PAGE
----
The government and central bank of the day was still in the hands of the monarchy – apart from a short Cromwellian experiment following the Civil War in the mid-17th century. When the monarchy was restored in 1660, the new king, Charles II, was raising taxes, albeit with the new ‘Cavalier’ Parliament’s permission. He immediately went to cash in the future tax receipts by selling tally sticks to the goldsmiths at a discount. The introduction of making debt payable to the bearer allowed the goldsmiths to sell it in the secondary market to raise funds for more lending to the King who wanted to raise money for wars against the Dutch.
In order, to attract more funds higher interest rates were paid to the depositors. At that stage of the game, the goldsmiths had a good thing going for them, since the King was the equivalent of a triple A-rated sovereign borrower, who could always be relied upon to cover his debt with future tax receipts. However, the reality was that the vaults soon contained more wooden sticks than gold and the King soon began to issue tally sticks as he pleased.
Much like the sale of triple A-rated toxic assets that triggered the financial crash in 2007, no-one thought it problematic, especially as this increase in wooden stick production had started a seemingly prosperous credit boom. But, as we now know, the natural limit to debt expansion is when your creditors are no longer are willing to lend you more money despite the higher rates being offered.
By 1671 the annual discount on the King’s debt had reached 10% and new funds were barely enough to cover maturing loans. Time was running out. A plan was called for and, with some legal advice, the ‘discovery’ was made that usury was still illegal; meaning all interest rates in excess of 6% were not permissible. All the recent loans were now declared illegal and payment was stopped. Overnight the Kings’ tally sticks reverted back to their real worth: firewood. The Kings’ creditors, the goldsmiths and their customers had “drawn the short end of the stick” (the origin of a still used expression). They were left holding debt owed by the King that it was now illegal for him to repay.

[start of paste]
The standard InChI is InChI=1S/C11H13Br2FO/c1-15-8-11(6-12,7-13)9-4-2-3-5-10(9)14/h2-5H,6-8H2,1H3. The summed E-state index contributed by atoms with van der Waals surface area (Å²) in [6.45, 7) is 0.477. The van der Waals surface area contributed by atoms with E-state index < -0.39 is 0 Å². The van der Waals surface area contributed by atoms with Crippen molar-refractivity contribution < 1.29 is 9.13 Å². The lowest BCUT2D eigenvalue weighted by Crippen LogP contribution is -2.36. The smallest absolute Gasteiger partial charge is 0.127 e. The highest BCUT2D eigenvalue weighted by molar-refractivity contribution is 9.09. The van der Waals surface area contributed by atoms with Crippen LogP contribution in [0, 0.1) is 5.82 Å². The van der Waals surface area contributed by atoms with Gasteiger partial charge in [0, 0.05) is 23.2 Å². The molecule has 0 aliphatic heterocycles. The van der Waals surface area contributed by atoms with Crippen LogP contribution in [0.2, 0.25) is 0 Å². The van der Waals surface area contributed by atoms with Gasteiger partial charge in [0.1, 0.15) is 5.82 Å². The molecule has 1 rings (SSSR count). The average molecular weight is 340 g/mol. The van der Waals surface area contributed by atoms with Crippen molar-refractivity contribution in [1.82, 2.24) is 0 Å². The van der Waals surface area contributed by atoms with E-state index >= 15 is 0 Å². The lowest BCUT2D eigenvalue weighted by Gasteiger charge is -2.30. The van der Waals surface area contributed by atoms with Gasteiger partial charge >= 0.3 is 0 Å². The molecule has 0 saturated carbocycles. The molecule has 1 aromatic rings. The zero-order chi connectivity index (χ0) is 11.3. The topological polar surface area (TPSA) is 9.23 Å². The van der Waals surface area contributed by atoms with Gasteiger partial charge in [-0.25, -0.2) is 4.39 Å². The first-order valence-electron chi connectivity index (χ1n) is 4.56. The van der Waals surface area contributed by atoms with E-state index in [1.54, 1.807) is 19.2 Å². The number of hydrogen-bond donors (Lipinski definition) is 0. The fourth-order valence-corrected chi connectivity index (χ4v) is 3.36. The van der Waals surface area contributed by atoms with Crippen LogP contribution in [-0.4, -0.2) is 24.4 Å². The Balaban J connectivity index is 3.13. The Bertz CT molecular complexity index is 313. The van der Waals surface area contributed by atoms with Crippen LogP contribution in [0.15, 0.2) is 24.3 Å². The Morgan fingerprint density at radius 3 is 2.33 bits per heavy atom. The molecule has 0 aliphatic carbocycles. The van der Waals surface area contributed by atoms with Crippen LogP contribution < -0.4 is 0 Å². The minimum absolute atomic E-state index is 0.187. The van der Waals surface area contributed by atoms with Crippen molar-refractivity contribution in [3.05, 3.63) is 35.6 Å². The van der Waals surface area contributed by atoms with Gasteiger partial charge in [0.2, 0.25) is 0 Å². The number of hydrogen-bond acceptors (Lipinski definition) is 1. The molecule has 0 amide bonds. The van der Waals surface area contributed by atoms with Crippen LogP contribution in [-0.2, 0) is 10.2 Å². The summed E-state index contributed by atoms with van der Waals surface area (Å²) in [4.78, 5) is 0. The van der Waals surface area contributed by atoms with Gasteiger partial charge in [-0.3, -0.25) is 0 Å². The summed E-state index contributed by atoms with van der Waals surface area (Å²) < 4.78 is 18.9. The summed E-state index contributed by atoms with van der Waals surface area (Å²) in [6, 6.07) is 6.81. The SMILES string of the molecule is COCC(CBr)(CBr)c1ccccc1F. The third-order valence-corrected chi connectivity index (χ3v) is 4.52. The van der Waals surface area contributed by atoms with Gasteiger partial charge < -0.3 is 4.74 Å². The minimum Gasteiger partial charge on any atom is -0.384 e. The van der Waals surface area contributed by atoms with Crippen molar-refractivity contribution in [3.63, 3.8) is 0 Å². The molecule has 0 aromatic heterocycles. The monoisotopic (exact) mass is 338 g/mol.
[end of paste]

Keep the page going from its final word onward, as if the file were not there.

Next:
What the tally stick system and its application by Charles II shows us is that a fiat money system in which worthless pieces of wood or paper are deemed to have the same value as gold can work for many years as long as there is complete faith in the government to not increase the supply of wood. Unfortunately, in our history to date, no government has been able to resist the temptation to spend the future’s productivity for today’s consumption.
A destructive legacy
The tally stick system which was abused by Charles II had a metaphorically destructive termination. Tally sticks had fallen out of use by 1826 and in 1834 Parliament decided all the remaining tally sticks, which were now under its keep, should be destroyed by fire. The decision was made to use two stoves in the basement of the Houses of Parliament. However, such was the ferocity of the fire that the Palace of Westminster burnt down. A poignant illustration perhaps that badly managed credit systems literally do destroy governments…